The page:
It's the film's two most amoral, cynical characters that will chime the loudest for contemporary viewers: Tajōmaru, played with a characteristic swagger by Toshiro Mifune, and the misanthropic vagrant whose benefit this whole tale is for. Tajōmaru flaunts his criminality so brazenly it almost seems acceptable; within seconds he confesses to being the murderer, before attributing his crime to a whimsy of nature: "If it hadn't been for that wind, I wouldn't have killed him." There's an air of the Tory drug-use confessions to his absurd frankness, though his untouchability comes from the inevitability of his fate, rather than class. You sense Tajōmaru probably wasn't trying to score points with the youth voter.

After candidly recounting his atrocious acts and motives, there is, however, a moment of regret for Tajōmaru. "I totally forgot about it. That was foolish. The biggest mistake I ever made!" he roars with a glint in his eye, when pressed on the location of an errant dagger with a pearl inlay. Tajōmaru might be totally morally bankrupt, but there's a bizarre honesty to his darkly comic act. The vagrant, too, has no qualms about owning up to his own disreputability, remarking bluntly, "I don't care if it's a lie, as long as it's entertaining." He might as well be reading the Twitter bio of a diehard MAGA believer.

If even the most dastardly characters in Rashomon are too transparent to be analogous to Trump, then who offers the closest parallel? As a rampant narcissist, the politician is more in tune with the supposed victim: the dead samurai. Both occupy trusted, prestigious positions in society, and yet their behaviour is mostly superficial. Much as Trump places an undue onus on performative masculinity—yanking arms during handshakes; referencing the genitalia size of other world leaders—so too does the samurai's trial from beyond the grave only serve to assert his masculine honour, contorting the tale so it ends with righteous suicide rather than a plea for his life. The fact that no-one questions the legitimacy of the medium channelling his spirit isn't a million miles from Trump's poorly policed online slander.

Ever the auteur, Kurosawa was aware that the sticky moral quagmire of Rashomon was more relevant to contemporary quandaries, stating in an interview with Bert Cardullo, "I, Kurosawa, live in modern society. Thus it is normal that my 'historical' films contain 'modern' dimensions." With Rashomon, the filmmaker made it abundantly clear that he thought anyone and everyone was subject to lying. Accordingly, he didn't trust any of his characters to symbolise the search for a higher truth, not even the pious Monk. Instead, he chose the sun.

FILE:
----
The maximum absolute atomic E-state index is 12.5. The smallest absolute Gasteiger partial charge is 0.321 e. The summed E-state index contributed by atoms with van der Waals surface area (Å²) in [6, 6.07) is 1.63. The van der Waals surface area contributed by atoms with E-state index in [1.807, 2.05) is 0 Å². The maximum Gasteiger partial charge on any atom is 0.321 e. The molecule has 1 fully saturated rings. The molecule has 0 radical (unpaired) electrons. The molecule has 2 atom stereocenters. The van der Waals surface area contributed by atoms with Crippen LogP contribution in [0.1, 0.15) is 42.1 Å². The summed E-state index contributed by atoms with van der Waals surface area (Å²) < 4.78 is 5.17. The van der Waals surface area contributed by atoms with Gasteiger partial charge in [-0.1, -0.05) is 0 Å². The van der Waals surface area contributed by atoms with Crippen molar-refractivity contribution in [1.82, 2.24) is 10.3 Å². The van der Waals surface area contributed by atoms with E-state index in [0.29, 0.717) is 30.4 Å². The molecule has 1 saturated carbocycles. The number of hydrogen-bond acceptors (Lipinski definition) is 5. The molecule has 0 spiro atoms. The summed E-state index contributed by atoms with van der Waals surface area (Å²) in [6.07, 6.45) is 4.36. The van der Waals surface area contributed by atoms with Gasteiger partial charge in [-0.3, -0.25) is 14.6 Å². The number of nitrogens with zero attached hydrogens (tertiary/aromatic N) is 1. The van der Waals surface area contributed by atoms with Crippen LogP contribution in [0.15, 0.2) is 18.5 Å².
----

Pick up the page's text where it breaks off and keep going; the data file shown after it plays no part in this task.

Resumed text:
As the audience investigates each storyteller, we stare at them from a shady covering as they're framed against the stark white of the sunlit stones, even if the sun doesn't prove all that illuminating. The glaring sunlight doesn't embody objective truth, but instead signals clarity and scrutiny in the face of manipulative spectacle. In his autobiographical account of filming Rashomon, Kurosawa wrote:

“I decided to use the Akutagawa ‘In a Grove’ story, which goes into the depths of the human heart as if with a surgeon’s scalpel, laying bare its dark complexities and bizarre twists. These strange impulses of the human heart would be expressed through the use of an elaborately fashioned play of light and shadow.”

Everything pivots on this interplay of light and dark. In the ambiguous pall cast by the trees, men are more prone to act out their base desires. In the light, they pause.

Kurosawa shows this early on with one of his most famous shooting innovations; pointing the camera squarely at the sun, albeit obstructed softly by the forest overhead. The light blooms and diverts, scattering amongst the leaves. Once freed from its probing rays, we see man devolve into pure id: raping, murdering, kidnapping, thieving, and lying about all of the above. It's a simplistic message, but a potent one: that article you scanned over earlier, or that tweet you're itching to retweet, try exposing it to the cold, hard light of day, and see if it loses its lustre.

What Kurosawa realised above anything else is that storytelling is an appeal to emotion, for better or worse. Throughout history we've frequently been led by our hearts over our minds, but the explicit rejection of experts by right-wing figureheads the world over has come at a pivotal point, as the negative effects of capitalism, climate change, and even the mundane everyday hang ever heavier over us. In this sense, post-truth politics act as a shrewd inversion of cinema. Where the best films distort and exaggerate reality to provide pathos, the greatest manipulators in a post-truth era use simplistic, inflammatory rhetoric to goad our worst fears and impulses. Sadly, there's not always a humble woodcutter there to set things straight.

Rashomon is currently streaming on BFI Player